• Sometimes, removing the doors to some kitchen cabinets can make it much easier to reach for items – especially if the person is in a wheelchair or using a walker or cane.
  • Replacing counter top gadgets and appliances (coffee maker, can opener, toaster ovens (if you use a small one), jar opener, etc. are all a great way to clean up the counter tops, free up space and make the kitchen ultra efficient. (Of course, I would recommend to remove items that are not used or very seldom used)
  • If possible, replace glass items with non-breakable and lightweight items. These days there are many very pretty patterns of lightweight dinnerware and unbreakable drinking glasses.

Senior Friendly Kitchen Cabinet Products

One of my favorite kitchen products are the pull out shelves.

They can easily be installed into existing cabinets (no need to do a complete kitchen makeover!) and they are so easy to use.

Below are some other products for the cabinets that can make re-arranging the kitchen much easier.

  • Pull out shelves are a great way to avoid reaching too far to the back of a cabinet.
  • Pull down shelves are also another wonderful product for overhead cabinets.
  • Lazy susan trays are wonderful especially for corner cabinets.
  • Sliding basket organizers work well not only in kitchen cabinets but in the pantry too.

Although this article is about the kitchen, please know that some of these can also work very well in other rooms in the house.

The bathroom, the garage, a craft room, the laundry room, etc.

Induction Stoves

A great advantage of induction stoves for seniors is that the cooktop does not have a hot surface so the chances of getting burned from touching the cooktop is eliminated.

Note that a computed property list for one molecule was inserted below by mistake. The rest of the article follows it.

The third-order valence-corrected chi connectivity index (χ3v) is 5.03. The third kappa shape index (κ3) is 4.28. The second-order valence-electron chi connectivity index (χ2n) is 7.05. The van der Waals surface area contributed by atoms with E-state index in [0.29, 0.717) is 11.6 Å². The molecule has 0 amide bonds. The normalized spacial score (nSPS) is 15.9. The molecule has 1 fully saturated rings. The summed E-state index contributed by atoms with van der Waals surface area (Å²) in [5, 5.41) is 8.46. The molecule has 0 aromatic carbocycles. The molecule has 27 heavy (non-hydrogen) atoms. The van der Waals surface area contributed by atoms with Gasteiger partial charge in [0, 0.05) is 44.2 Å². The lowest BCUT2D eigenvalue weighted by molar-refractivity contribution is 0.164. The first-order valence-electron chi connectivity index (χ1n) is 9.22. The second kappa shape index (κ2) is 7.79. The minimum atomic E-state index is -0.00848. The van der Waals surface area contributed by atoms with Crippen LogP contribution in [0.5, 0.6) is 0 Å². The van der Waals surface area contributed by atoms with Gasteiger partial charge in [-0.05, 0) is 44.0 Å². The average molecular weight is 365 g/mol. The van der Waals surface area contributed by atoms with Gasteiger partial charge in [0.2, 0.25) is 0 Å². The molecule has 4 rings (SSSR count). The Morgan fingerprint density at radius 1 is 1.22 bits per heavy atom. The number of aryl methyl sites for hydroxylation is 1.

But, there are cons to this type of stove as well.

Since induction stoves use magnets for cooking, they may not be safe for seniors with pacemakers, implantable cardioverter-defibrillators or insulin pumps.

You can read more about induction stoves here.

Ample Lighting Throughout The Kitchen

illuminate the counter tops with under cabinet lights

One of the most often overlooked areas of safety in the kitchen and everywhere else in the home is good lighting.

It can be an easy way to make the kitchen a safer place.

Of course, you want ample lighting in the specific areas of the kitchen where you cook and prepare meals.

We all lose vision as we get older, even without a diagnosis such as cataracts or macular degeneration.

…as our eyes age, less light reaches the retina, making trip hazards, obstacles and contrasting edges harder to see.

So it’s important to make sure there is lots of lighting throughout the kitchen as well as the rest of the house.

But if you can only make lighting changes to specific areas, I would recommend that you focus on…

  • Over the counter tops
  • Over the stove top
  • Over the sink
  • If there are 2 entrances to the kitchen there should be light switches at each entrance

Some tips about lighting in the kitchen (and other rooms in the house).

  • Use smart home tools like Alexa and Google home. Set them up to control the lights in the kitchen so all your senior loved one has to do is speak to it. Of course this would only work if they can remember the specific commands they must give to these devices.